“What’s My Line?” was a popular TV game show 45 years ago. Larry Blyden was the host and the premise was that four celebrities had to guess a contestant’s unusual occupation by asking yes-or-no questions. Occasionally, there was time left to fill at the end of the show, so they played Who’s Who? Four people would be selected from the studio audience, their occupations written on cards and the panel would take turns trying to match the right people with the right occupation — on looks alone. Being 1970, they seldom guessed that the woman was the airline pilot or the guy was the stenographer.
If they played Who’s Who? today, what would happen if the four were sport officials? Would Arlene Francis or Soupy Sales ever be able to tell a football, basketball, soccer and volleyball official apart? It would be a challenge, wouldn’t it? Back then, it might have been easier: The football official would be the ripped-looking, middle-aged guy; the basketball referee a little whippet of a man; the soccer referee ethnic-looking and the volleyball official the only woman in the group. OK, so the evolution of officiating has banished a lot of stereotypes; does that mean that any person could work any sport? Do some sports require certain skills that are unnecessary in others? Maybe there’s a core set of abilities common to all successful officials but they emphasize certain ones over others, according to the sport they’re working.
Who’s best at what in officiating?
Ken Kaylor is an orthopedic surgeon who has run 27 marathons in his life. He took up soccer refereeing about eight years ago. As he puts it, he was “mad at the high school officials,” for the low standard of fitness they brought to the sport, and he knew he could do better. Today, he is director of fitness for the National Intercollegiate Soccer Officials Association (NISOA) and has some definite opinions both on what makes officials tick and what soccer referees can teach the rest of us.
He describes officiating skills as a triangle of didactic knowledge, values and psychomotor skills, subdividing psychomotor skills into fitness and mechanics. Didactic knowledge is the rules and case knowledge necessary to judge a sport competently. Values are the elements of the “it” factor necessary to manage the game successfully while fitness and mechanics are the tools to make the other things work. In Kaylor’s estimation, many sports get by with two sides of the triangle, but soccer requires all three, with fitness being the most underestimated.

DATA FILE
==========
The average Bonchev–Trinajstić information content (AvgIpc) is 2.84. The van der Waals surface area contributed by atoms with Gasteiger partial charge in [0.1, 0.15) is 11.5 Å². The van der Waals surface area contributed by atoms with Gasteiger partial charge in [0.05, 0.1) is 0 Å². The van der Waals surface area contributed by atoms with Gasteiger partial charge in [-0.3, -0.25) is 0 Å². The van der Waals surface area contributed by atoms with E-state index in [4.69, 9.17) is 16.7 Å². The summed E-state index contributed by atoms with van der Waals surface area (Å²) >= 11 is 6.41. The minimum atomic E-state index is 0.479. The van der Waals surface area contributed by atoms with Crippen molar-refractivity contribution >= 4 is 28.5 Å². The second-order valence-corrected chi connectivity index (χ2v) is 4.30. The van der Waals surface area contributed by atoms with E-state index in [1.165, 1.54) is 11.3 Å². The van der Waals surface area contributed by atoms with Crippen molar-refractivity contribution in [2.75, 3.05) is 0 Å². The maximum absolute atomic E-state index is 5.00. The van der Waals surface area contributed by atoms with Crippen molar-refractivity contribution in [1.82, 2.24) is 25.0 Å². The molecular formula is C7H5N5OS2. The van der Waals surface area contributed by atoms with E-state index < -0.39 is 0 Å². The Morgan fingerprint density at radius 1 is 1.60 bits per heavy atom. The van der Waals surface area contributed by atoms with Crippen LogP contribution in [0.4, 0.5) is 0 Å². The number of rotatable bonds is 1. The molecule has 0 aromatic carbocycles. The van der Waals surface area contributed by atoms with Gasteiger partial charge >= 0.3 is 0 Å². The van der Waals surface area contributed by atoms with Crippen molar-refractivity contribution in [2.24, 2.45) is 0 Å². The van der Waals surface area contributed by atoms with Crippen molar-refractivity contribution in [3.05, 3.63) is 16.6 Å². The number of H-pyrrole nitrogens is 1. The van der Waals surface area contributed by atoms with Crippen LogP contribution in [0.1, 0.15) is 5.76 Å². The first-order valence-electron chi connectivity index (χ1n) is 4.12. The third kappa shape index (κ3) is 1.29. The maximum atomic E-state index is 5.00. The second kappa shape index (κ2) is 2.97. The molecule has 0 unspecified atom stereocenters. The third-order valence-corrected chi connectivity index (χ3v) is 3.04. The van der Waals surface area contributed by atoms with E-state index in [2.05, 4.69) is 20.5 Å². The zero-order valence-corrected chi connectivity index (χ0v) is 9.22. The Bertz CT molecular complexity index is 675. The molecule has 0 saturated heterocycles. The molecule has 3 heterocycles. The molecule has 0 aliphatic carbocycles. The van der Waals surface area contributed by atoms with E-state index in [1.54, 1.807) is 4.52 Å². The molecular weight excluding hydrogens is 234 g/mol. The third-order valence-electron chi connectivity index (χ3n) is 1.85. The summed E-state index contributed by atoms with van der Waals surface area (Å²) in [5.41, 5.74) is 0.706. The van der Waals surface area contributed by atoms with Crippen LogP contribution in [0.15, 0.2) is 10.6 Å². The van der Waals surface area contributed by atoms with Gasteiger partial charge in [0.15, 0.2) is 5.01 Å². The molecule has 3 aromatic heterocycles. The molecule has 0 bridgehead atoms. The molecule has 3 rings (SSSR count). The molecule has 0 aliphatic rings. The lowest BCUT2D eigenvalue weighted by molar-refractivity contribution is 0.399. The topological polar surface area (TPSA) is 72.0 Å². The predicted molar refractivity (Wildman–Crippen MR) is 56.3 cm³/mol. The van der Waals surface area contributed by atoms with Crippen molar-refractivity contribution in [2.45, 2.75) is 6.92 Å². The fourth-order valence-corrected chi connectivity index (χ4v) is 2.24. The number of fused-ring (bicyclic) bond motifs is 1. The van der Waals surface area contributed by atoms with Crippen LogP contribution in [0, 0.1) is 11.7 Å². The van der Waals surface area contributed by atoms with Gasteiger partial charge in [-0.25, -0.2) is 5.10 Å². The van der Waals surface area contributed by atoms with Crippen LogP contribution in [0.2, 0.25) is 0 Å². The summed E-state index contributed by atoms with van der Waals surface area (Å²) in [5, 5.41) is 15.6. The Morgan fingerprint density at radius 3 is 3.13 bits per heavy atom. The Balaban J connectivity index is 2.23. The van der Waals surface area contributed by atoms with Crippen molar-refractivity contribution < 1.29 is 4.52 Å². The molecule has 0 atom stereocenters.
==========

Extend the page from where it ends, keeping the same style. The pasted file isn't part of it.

“We probably don’t spend enough time discussing the psychomotor skills sets,” Kaylor said. “As a soccer official you have to get your values squared away — you’re willing to make the tough calls; you’re not going to do things that make you look bad; you’re not going to give people the opportunity to perceive you as other than what you are. You’ve also got to get your psychomotor skills down and then you’ve got the didactics.
“We spend a little too much time on the hard didactics and not enough building the other two sides of that triangle.”
Soccer, at the highest levels, measures officials’ fitness with variants of the so-called FIFA fitness test. Hockey and rugby also qualify officials by a fitness test. Kaylor said it’s still too easy to pass the soccer test — even at the state and national levels. In his NISOA role, he has implemented a new test for 2015. It’s more of a series of time trials, which he says requires more appropriate physical conditioning. In his view, the same type of test would be appropriate in many sports, offering the NFL as a good place to start.
NFL officials need to be up to the rigors of no-huddle offenses, like the pros often run: The teams can run in fresh substitutes in the prime of their physical fitness, play-after-play, while seven 40- and 50-somethings constantly endeavor to call the play — spot the ball — repeat, with no respite.
Jerome Boger is an NFL referee and knows what Kaylor is talking about. NFL officials constantly work at conditioning to be able to work as long as possible in the league. As offenses evolve, it’s a battle that’s getting harder to win.
Notwithstanding the fitness requirements, Boger said it’s game management skills that make football officials stand out. He says the NFL has set the tone for sports officials making a call and then getting together to validate it. That’s done either as a group or through the use of replay, while the effect on the game of an initial error can still be corrected.
“In other sports,” explained Boger, “you see, you call, and there’s no real intervention from your partners about what happened on the play.” With seven officials on the field, he says, there’s often going to be another official with a different angle who will have a better look at a foul, making ownership of critical calls more of a team proposition.